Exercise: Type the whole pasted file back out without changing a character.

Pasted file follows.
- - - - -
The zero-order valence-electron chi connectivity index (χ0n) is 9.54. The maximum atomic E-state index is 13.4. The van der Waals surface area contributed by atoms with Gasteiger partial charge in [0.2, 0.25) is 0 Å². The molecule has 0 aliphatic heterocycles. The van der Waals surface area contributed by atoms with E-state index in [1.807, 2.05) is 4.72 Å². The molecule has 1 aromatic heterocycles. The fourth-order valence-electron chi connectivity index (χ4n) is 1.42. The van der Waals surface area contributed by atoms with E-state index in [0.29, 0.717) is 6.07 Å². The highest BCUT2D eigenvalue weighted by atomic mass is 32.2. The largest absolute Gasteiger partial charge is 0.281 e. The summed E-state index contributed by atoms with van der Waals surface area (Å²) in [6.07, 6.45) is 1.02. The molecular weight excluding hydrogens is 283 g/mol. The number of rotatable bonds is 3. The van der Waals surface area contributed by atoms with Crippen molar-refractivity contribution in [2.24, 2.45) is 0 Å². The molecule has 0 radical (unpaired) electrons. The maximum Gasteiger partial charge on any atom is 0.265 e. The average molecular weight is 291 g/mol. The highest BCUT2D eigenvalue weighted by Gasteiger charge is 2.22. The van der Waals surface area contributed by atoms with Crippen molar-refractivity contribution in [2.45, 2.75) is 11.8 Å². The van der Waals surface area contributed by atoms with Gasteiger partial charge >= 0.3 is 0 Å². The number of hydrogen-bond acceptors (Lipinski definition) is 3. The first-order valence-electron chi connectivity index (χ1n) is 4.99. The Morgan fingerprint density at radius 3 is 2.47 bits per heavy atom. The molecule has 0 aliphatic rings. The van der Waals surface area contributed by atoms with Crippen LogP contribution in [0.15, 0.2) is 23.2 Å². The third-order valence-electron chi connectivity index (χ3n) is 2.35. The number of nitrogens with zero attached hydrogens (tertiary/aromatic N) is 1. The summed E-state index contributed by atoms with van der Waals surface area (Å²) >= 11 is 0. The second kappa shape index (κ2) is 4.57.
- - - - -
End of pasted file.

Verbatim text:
The zero-order valence-electron chi connectivity index (χ0n) is 9.54. The maximum atomic E-state index is 13.4. The van der Waals surface area contributed by atoms with Gasteiger partial charge in [0.2, 0.25) is 0 Å². The molecule has 0 aliphatic heterocycles. The van der Waals surface area contributed by atoms with E-state index in [1.807, 2.05) is 4.72 Å². The molecule has 1 aromatic heterocycles. The fourth-order valence-electron chi connectivity index (χ4n) is 1.42. The van der Waals surface area contributed by atoms with E-state index in [0.29, 0.717) is 6.07 Å². The highest BCUT2D eigenvalue weighted by atomic mass is 32.2. The largest absolute Gasteiger partial charge is 0.281 e. The summed E-state index contributed by atoms with van der Waals surface area (Å²) in [6.07, 6.45) is 1.02. The molecular weight excluding hydrogens is 283 g/mol. The number of rotatable bonds is 3. The van der Waals surface area contributed by atoms with Crippen molar-refractivity contribution in [2.24, 2.45) is 0 Å². The molecule has 0 radical (unpaired) electrons. The maximum Gasteiger partial charge on any atom is 0.265 e. The average molecular weight is 291 g/mol. The highest BCUT2D eigenvalue weighted by Gasteiger charge is 2.22. The van der Waals surface area contributed by atoms with Crippen molar-refractivity contribution in [2.45, 2.75) is 11.8 Å². The van der Waals surface area contributed by atoms with Gasteiger partial charge >= 0.3 is 0 Å². The number of hydrogen-bond acceptors (Lipinski definition) is 3. The first-order valence-electron chi connectivity index (χ1n) is 4.99. The Morgan fingerprint density at radius 3 is 2.47 bits per heavy atom. The molecule has 0 aliphatic rings. The van der Waals surface area contributed by atoms with Crippen LogP contribution in [0.15, 0.2) is 23.2 Å². The third-order valence-electron chi connectivity index (χ3n) is 2.35. The number of nitrogens with zero attached hydrogens (tertiary/aromatic N) is 1. The summed E-state index contributed by atoms with van der Waals surface area (Å²) >= 11 is 0. The second kappa shape index (κ2) is 4.57.